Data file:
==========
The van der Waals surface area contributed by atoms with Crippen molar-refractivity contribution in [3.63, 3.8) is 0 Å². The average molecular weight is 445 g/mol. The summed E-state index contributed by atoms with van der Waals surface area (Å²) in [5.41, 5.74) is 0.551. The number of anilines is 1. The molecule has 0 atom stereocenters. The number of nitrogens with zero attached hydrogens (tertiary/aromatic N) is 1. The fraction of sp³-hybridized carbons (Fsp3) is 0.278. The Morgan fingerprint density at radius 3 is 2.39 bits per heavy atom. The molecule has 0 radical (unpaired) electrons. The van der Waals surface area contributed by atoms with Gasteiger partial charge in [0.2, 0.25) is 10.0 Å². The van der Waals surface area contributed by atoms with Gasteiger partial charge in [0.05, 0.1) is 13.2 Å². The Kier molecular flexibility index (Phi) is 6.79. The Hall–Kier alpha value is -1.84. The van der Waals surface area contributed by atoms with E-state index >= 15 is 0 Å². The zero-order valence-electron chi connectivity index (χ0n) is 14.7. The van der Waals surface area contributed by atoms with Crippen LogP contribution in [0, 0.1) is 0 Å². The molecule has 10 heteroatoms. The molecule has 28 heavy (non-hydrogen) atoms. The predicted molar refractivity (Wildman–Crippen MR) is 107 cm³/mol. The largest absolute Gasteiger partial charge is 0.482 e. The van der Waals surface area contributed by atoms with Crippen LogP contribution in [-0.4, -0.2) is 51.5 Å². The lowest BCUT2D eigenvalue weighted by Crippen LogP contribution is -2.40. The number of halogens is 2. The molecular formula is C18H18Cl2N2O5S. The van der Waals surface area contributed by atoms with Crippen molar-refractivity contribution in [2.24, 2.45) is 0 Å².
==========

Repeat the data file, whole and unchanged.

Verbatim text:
The van der Waals surface area contributed by atoms with Crippen molar-refractivity contribution in [3.63, 3.8) is 0 Å². The average molecular weight is 445 g/mol. The summed E-state index contributed by atoms with van der Waals surface area (Å²) in [5.41, 5.74) is 0.551. The number of anilines is 1. The molecule has 0 atom stereocenters. The number of nitrogens with zero attached hydrogens (tertiary/aromatic N) is 1. The fraction of sp³-hybridized carbons (Fsp3) is 0.278. The Morgan fingerprint density at radius 3 is 2.39 bits per heavy atom. The molecule has 0 radical (unpaired) electrons. The van der Waals surface area contributed by atoms with Gasteiger partial charge in [0.2, 0.25) is 10.0 Å². The van der Waals surface area contributed by atoms with Gasteiger partial charge in [0.05, 0.1) is 13.2 Å². The Kier molecular flexibility index (Phi) is 6.79. The Hall–Kier alpha value is -1.84. The van der Waals surface area contributed by atoms with E-state index >= 15 is 0 Å². The zero-order valence-electron chi connectivity index (χ0n) is 14.7. The van der Waals surface area contributed by atoms with Crippen LogP contribution in [0, 0.1) is 0 Å². The molecule has 10 heteroatoms. The molecule has 28 heavy (non-hydrogen) atoms. The predicted molar refractivity (Wildman–Crippen MR) is 107 cm³/mol. The largest absolute Gasteiger partial charge is 0.482 e. The van der Waals surface area contributed by atoms with Crippen LogP contribution in [-0.4, -0.2) is 51.5 Å². The lowest BCUT2D eigenvalue weighted by Crippen LogP contribution is -2.40. The number of halogens is 2. The molecular formula is C18H18Cl2N2O5S. The van der Waals surface area contributed by atoms with Crippen molar-refractivity contribution in [2.24, 2.45) is 0 Å².